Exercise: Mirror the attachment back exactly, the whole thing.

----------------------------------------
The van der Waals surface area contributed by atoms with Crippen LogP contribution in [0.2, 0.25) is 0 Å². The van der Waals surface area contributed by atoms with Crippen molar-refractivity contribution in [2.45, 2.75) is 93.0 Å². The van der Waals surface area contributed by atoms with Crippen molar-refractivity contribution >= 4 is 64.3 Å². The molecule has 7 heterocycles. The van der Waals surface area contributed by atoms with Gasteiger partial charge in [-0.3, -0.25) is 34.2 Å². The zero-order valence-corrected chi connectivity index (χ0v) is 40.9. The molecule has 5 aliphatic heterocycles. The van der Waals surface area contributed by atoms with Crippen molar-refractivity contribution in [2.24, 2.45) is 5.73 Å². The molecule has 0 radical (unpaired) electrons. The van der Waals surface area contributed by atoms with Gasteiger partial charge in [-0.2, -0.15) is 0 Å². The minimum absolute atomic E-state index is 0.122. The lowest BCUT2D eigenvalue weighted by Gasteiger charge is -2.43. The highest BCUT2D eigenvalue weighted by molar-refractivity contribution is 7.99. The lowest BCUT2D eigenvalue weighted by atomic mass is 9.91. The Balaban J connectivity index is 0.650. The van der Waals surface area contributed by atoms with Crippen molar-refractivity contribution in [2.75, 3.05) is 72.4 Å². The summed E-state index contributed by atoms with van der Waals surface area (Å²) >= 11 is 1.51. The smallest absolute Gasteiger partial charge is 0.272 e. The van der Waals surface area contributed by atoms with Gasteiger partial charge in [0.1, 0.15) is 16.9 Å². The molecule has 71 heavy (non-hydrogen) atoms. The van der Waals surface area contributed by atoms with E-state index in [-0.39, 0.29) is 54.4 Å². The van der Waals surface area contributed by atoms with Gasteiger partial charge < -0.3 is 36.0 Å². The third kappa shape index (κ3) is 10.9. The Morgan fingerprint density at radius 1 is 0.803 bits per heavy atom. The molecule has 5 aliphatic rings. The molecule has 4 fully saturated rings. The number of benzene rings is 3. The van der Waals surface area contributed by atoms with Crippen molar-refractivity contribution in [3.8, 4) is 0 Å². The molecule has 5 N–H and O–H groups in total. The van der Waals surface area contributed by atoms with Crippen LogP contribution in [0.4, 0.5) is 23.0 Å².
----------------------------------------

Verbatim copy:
The van der Waals surface area contributed by atoms with Crippen LogP contribution in [0.2, 0.25) is 0 Å². The van der Waals surface area contributed by atoms with Crippen molar-refractivity contribution in [2.45, 2.75) is 93.0 Å². The van der Waals surface area contributed by atoms with Crippen molar-refractivity contribution >= 4 is 64.3 Å². The molecule has 7 heterocycles. The van der Waals surface area contributed by atoms with Gasteiger partial charge in [-0.3, -0.25) is 34.2 Å². The zero-order valence-corrected chi connectivity index (χ0v) is 40.9. The molecule has 5 aliphatic heterocycles. The van der Waals surface area contributed by atoms with Crippen molar-refractivity contribution in [2.24, 2.45) is 5.73 Å². The molecule has 0 radical (unpaired) electrons. The van der Waals surface area contributed by atoms with Gasteiger partial charge in [-0.2, -0.15) is 0 Å². The minimum absolute atomic E-state index is 0.122. The lowest BCUT2D eigenvalue weighted by Gasteiger charge is -2.43. The highest BCUT2D eigenvalue weighted by molar-refractivity contribution is 7.99. The lowest BCUT2D eigenvalue weighted by atomic mass is 9.91. The Balaban J connectivity index is 0.650. The van der Waals surface area contributed by atoms with Crippen molar-refractivity contribution in [2.75, 3.05) is 72.4 Å². The summed E-state index contributed by atoms with van der Waals surface area (Å²) >= 11 is 1.51. The smallest absolute Gasteiger partial charge is 0.272 e. The van der Waals surface area contributed by atoms with Gasteiger partial charge in [0.1, 0.15) is 16.9 Å². The molecule has 71 heavy (non-hydrogen) atoms. The van der Waals surface area contributed by atoms with E-state index in [-0.39, 0.29) is 54.4 Å². The van der Waals surface area contributed by atoms with Gasteiger partial charge < -0.3 is 36.0 Å². The third kappa shape index (κ3) is 10.9. The Morgan fingerprint density at radius 1 is 0.803 bits per heavy atom. The molecule has 5 aliphatic rings. The molecule has 4 fully saturated rings. The number of benzene rings is 3. The van der Waals surface area contributed by atoms with Crippen molar-refractivity contribution in [3.8, 4) is 0 Å². The molecule has 5 N–H and O–H groups in total. The van der Waals surface area contributed by atoms with Crippen LogP contribution in [0.4, 0.5) is 23.0 Å².